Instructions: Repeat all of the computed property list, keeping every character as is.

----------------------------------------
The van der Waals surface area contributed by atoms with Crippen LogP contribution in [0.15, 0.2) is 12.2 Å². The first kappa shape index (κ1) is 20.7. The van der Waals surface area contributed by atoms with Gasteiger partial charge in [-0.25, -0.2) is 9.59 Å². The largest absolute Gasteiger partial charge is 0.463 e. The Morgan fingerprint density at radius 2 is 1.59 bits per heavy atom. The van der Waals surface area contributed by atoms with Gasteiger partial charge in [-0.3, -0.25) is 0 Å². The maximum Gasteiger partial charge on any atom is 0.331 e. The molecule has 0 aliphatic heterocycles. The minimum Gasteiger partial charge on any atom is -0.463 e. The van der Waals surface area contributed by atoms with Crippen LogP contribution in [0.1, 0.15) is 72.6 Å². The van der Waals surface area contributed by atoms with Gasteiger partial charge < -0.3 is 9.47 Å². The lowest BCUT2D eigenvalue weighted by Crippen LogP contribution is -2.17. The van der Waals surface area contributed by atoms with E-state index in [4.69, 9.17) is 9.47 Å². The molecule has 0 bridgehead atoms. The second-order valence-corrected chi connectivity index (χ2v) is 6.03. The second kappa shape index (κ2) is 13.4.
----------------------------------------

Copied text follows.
The van der Waals surface area contributed by atoms with Crippen LogP contribution in [0.15, 0.2) is 12.2 Å². The first kappa shape index (κ1) is 20.7. The van der Waals surface area contributed by atoms with Gasteiger partial charge in [-0.25, -0.2) is 9.59 Å². The largest absolute Gasteiger partial charge is 0.463 e. The Morgan fingerprint density at radius 2 is 1.59 bits per heavy atom. The van der Waals surface area contributed by atoms with Gasteiger partial charge in [-0.3, -0.25) is 0 Å². The maximum Gasteiger partial charge on any atom is 0.331 e. The molecule has 0 aliphatic heterocycles. The minimum Gasteiger partial charge on any atom is -0.463 e. The van der Waals surface area contributed by atoms with Crippen LogP contribution in [0.1, 0.15) is 72.6 Å². The van der Waals surface area contributed by atoms with Gasteiger partial charge < -0.3 is 9.47 Å². The lowest BCUT2D eigenvalue weighted by Crippen LogP contribution is -2.17. The van der Waals surface area contributed by atoms with E-state index in [4.69, 9.17) is 9.47 Å². The molecule has 0 bridgehead atoms. The second-order valence-corrected chi connectivity index (χ2v) is 6.03. The second kappa shape index (κ2) is 13.4.